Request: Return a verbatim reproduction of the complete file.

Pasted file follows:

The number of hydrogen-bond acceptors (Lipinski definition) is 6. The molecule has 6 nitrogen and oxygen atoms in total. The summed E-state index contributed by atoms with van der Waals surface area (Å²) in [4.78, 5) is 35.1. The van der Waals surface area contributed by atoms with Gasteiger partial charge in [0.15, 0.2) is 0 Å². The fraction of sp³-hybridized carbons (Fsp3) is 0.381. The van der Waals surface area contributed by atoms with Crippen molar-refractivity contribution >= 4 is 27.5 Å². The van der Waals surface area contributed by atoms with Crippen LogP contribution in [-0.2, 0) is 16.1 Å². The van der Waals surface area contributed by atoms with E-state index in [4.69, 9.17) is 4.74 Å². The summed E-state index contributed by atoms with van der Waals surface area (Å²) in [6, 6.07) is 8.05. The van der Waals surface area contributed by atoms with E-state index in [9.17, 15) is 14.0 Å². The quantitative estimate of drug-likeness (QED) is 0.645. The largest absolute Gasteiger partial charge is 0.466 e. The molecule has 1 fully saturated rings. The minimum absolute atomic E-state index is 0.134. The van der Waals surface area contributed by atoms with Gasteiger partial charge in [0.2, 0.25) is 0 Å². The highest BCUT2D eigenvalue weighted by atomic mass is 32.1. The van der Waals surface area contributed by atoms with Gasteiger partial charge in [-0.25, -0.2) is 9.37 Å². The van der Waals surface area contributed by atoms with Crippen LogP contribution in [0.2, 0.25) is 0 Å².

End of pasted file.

The number of hydrogen-bond acceptors (Lipinski definition) is 6. The molecule has 6 nitrogen and oxygen atoms in total. The summed E-state index contributed by atoms with van der Waals surface area (Å²) in [4.78, 5) is 35.1. The van der Waals surface area contributed by atoms with Gasteiger partial charge in [0.15, 0.2) is 0 Å². The fraction of sp³-hybridized carbons (Fsp3) is 0.381. The van der Waals surface area contributed by atoms with Crippen molar-refractivity contribution >= 4 is 27.5 Å². The van der Waals surface area contributed by atoms with Crippen LogP contribution in [-0.2, 0) is 16.1 Å². The van der Waals surface area contributed by atoms with E-state index in [4.69, 9.17) is 4.74 Å². The summed E-state index contributed by atoms with van der Waals surface area (Å²) in [6, 6.07) is 8.05. The van der Waals surface area contributed by atoms with E-state index in [9.17, 15) is 14.0 Å². The quantitative estimate of drug-likeness (QED) is 0.645. The largest absolute Gasteiger partial charge is 0.466 e. The molecule has 1 fully saturated rings. The minimum absolute atomic E-state index is 0.134. The van der Waals surface area contributed by atoms with Gasteiger partial charge in [0.2, 0.25) is 0 Å². The highest BCUT2D eigenvalue weighted by atomic mass is 32.1. The van der Waals surface area contributed by atoms with Gasteiger partial charge in [-0.25, -0.2) is 9.37 Å². The van der Waals surface area contributed by atoms with Crippen LogP contribution in [0.2, 0.25) is 0 Å².